I sat down with The War Comes Home, Washington's Battle Against American Veterans. It is by Aaron Glantz.
I am paused on page 10. I see this book may need to be read a page at a time and it absolutely must be read.
On Saturday I was with two women, one of whom still works at the VA and the other who retired when Bush started this war in Iraq because she knew she couldn't go through it again. Both are therapists. Each new war also brings in vets from past wars who are again reminded of the horror.
Linda, my friend working as a therapist at the VA, spoke on Saturday about TBI, traumatic brain injury, which many, according to Aaron, call the "signature injury" of the Iraq War. "The most common injury soldiers in Iraq experience is brain damage from blasts from roadside bombs, otherwise known as improvised explosive devices, or IEDs." "A recent Army study found that 18 percent of troops who have been to Iraq likely suffered at least some brain damage from IED's. That means as many as 320,000 potential TBI patients."
In addition there are those with PTSD, those with lost limbs, those trying to adjust to life here, so foreign to what was experienced there. Who was damaged in this war? In any war, who is hurt? Every single one of us is hurt.
All of this was going on while we were being exploited at home. I learned yesterday of someone making $14,000 a year as a cherry picker who was approved to buy a $700,000 house. Where is the logic in this, or even the humanity? Imagine the hurt and disappointment for this person now. There was not only no oversight but clearly approval. The SEC looked at Madoff and found nothing wrong. Nothing wrong. How is this even possible?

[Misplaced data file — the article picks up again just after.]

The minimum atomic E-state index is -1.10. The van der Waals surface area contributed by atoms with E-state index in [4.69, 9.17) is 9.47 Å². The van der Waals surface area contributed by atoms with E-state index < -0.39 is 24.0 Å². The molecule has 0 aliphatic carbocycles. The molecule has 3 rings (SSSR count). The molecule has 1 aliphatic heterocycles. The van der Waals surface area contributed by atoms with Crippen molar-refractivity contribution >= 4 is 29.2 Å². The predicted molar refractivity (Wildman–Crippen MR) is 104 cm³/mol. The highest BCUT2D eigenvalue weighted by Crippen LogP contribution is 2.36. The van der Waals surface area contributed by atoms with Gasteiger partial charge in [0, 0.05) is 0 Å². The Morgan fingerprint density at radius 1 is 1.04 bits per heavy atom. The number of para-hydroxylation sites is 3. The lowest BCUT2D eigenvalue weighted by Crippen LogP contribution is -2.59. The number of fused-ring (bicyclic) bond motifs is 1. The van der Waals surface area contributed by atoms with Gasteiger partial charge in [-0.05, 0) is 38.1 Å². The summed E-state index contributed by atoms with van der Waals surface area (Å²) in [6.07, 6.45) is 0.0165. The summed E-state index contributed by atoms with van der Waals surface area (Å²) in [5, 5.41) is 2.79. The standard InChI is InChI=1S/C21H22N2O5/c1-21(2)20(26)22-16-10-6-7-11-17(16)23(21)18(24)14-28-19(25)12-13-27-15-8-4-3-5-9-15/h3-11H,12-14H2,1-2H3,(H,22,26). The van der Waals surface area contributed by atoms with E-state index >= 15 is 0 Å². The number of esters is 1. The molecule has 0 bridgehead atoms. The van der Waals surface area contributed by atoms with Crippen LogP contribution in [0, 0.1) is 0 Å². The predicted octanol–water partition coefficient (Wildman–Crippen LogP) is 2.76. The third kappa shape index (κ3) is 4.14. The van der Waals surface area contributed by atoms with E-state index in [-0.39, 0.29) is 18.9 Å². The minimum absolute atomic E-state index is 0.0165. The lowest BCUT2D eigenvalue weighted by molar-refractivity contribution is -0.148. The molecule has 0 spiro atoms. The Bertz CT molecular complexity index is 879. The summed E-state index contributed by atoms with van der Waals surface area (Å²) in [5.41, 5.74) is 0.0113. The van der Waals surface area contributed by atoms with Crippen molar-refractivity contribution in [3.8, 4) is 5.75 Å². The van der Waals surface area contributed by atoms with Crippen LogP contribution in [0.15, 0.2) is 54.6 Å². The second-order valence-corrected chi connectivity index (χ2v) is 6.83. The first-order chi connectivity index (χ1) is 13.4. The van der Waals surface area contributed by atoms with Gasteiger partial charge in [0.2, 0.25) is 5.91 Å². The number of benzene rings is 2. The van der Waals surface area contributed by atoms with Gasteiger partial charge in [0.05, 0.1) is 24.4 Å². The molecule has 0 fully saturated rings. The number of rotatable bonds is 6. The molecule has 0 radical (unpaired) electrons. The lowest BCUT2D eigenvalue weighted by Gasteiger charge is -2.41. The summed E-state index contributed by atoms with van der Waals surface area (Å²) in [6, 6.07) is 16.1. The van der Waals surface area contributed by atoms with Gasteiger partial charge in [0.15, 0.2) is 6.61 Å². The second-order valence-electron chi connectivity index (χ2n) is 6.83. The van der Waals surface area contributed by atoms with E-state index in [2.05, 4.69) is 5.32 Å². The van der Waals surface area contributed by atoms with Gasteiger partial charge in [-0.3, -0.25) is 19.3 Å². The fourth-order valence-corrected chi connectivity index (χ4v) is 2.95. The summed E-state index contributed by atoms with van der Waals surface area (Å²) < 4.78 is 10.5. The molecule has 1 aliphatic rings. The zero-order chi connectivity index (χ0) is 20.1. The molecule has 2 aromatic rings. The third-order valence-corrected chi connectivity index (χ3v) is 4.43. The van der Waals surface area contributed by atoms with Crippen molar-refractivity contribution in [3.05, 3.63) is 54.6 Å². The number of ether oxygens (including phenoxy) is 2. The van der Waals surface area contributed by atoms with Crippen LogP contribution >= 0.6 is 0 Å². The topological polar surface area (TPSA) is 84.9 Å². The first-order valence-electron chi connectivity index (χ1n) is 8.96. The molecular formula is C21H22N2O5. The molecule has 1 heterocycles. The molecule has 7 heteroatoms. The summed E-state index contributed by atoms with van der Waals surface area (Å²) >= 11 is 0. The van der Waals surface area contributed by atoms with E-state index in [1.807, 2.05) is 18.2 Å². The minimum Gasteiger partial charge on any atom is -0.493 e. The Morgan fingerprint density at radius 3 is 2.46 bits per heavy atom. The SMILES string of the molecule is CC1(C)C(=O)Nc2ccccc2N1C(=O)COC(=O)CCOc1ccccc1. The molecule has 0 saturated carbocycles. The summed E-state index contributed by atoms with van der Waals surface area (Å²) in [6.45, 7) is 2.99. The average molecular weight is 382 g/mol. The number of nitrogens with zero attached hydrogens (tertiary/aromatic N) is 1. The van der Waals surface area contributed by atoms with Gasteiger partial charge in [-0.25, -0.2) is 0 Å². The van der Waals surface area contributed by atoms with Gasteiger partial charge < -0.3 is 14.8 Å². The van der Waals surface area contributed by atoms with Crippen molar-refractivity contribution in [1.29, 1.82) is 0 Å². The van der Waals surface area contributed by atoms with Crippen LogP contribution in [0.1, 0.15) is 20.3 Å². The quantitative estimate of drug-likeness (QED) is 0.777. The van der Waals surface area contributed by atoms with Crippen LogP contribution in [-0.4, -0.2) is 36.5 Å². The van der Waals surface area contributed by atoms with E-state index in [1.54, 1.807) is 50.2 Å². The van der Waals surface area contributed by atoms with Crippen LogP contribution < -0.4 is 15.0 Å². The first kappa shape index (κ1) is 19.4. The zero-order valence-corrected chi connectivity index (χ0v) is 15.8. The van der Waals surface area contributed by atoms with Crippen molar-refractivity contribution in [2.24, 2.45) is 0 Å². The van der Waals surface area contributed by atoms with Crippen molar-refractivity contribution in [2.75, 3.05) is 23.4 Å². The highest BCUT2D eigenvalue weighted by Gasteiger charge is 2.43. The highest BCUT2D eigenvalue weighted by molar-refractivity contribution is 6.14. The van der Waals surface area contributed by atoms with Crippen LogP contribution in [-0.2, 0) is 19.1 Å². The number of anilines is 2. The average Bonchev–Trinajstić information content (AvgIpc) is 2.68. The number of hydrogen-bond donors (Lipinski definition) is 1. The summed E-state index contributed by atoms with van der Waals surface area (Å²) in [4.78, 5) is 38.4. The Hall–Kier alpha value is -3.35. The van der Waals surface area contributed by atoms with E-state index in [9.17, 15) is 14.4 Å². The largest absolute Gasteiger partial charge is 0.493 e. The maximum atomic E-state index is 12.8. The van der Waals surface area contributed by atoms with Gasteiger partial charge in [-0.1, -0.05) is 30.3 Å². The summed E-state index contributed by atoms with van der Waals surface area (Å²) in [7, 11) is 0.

I am still sobered by the story of John Robbins who did not invest directly with Madoff, who thought he was conservatively invested and yet has now lost 98% of his retirement.
And see how quickly I go off-subject here, how I can't stay with those who have been in Iraq and return, possibly damaged beyond repair.
Aaron writes of one man, Patrick Resta, who was a combat medic. Patrick says, "We could not treat Iraqi civilians unless they were about to die and we had done it." "When I would walk through these cities I had people bringing their children up to me who were ill and had to be treated, and we were threatened with being court-martialed if we took any medicine to treat these Iraqis in the city."
Imagine what that does to someone, to turn away from a child who needs help. Imagine. We are programmed for empathy, created to help. Imagine if instead of going in with bombs, we had gone in with medical and school supplies. Imagine. I will make it through this book and I will continue to wonder how Bush could dismiss those of us who protested as a "fringe group," and how we were not able to say more clearly, we are not fringe. We are the warp and the weft. We are the fabric. See now what was done in each of our names. See now the pain.